Crowdfunding for Small Business

I have heard a consistent criticism of JOBS Act compliant equity crowdfunding. The argument is that for most businesses, the ability to merely raise one million dollars over the course of 12 months is insufficient for a business to meet its growth goals. There could be nothing further from the truth.

There are two targets for crowdfunding. The first is the one that is promoted by people far and wide. That belief is that crowdfunding is for startup companies. In my opinion, crowdfunding is, generally speaking, the worst way that a startup company can raise money. I’m sure that will be the subject of a future blog or two. There are so many things that come from the mentorship a startup receives when money comes from an angel investor or venture capital firm, and the increases in awareness and presales of products are not sufficient to overcome this advantage.

However, the other target for the crowdfunded business model is the small business. You know, the one that has somewhere between 5 to 50 employees. It does between one million to ten million dollars in revenue a year. And it needs additional capital in order to support business growth. The hundreds of thousands in profit a year is more than sufficient to satisfy the needs of Crowdfunded investors to receive a return on their investment.

The idea that there aren’t that many of these types of companies is absolutely absurd. In fact, most of the new jobs in this country are created by exactly this type of company. According to the Small Business Administration, already half the American private sector workforce works for these companies, and they are now creating 65% of all new jobs. There are a host of people who run these businesses, and they would be delighted to learn that there will soon be a new way to them to raise capital.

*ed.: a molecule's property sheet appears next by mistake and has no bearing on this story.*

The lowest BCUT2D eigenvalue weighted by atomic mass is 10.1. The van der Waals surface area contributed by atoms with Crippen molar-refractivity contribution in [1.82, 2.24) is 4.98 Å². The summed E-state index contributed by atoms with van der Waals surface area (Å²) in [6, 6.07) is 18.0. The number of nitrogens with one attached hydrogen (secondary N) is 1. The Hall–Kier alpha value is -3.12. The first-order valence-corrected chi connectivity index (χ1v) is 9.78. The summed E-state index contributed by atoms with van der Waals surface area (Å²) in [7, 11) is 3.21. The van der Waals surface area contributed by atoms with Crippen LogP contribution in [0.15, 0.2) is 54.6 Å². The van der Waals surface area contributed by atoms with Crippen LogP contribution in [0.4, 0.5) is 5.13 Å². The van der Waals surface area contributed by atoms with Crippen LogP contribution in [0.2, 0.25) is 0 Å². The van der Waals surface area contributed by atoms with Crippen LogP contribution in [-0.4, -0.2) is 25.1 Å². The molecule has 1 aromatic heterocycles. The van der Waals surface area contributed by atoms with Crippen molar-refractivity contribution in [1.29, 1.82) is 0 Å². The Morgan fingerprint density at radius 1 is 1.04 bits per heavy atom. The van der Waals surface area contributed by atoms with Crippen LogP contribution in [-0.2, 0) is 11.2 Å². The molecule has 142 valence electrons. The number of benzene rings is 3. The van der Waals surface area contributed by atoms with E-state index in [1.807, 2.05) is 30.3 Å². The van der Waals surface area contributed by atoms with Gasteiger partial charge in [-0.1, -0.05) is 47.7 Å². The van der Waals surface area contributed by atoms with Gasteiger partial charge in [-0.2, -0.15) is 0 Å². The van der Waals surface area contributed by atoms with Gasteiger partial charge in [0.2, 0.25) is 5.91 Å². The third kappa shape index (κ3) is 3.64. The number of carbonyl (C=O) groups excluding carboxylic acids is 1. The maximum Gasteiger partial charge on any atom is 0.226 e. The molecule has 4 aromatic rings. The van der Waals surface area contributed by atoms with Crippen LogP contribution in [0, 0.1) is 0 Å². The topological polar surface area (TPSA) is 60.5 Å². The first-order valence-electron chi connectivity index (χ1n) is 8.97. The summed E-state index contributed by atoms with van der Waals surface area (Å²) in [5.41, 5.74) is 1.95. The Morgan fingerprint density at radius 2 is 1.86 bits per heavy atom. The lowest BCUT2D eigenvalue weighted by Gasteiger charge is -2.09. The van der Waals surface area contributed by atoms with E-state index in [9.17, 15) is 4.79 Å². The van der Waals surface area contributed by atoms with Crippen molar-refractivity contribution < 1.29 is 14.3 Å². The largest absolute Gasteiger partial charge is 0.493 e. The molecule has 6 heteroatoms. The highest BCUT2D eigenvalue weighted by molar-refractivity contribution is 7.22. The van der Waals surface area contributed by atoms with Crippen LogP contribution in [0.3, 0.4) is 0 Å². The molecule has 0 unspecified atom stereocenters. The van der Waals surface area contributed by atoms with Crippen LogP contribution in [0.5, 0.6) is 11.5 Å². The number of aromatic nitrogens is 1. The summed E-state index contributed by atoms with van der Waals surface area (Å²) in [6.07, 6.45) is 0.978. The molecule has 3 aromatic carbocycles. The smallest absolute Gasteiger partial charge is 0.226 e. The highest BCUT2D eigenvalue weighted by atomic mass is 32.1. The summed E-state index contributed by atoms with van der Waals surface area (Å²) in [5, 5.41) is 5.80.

It would be a large mistake to discount the people who run these types of businesses. They are the ones that are going to truly improve the American economy. And crowdfunding is a great opportunity for them.

 

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Jonathan Frutkin is an attorney at The Frutkin Law Firm, PLC in Phoenix, AZ. He’s written a new book called “Equity Crowdfunding: Transforming Customers into Loyal Owners” which will be published in May, 2013.

2 thoughts on “Crowdfunding for Small Business

  1. Pingback: You’ve Got Funds – Crowdfunding For Startups « The Crowd Funding Times™

  2. Pingback: #Arizona #Attorney Publishes New Book on #Equity #Crowdfunding: “Equity Crowdfunding: Transforming Customers into Loyal Owners | Crowdfunding Press Center

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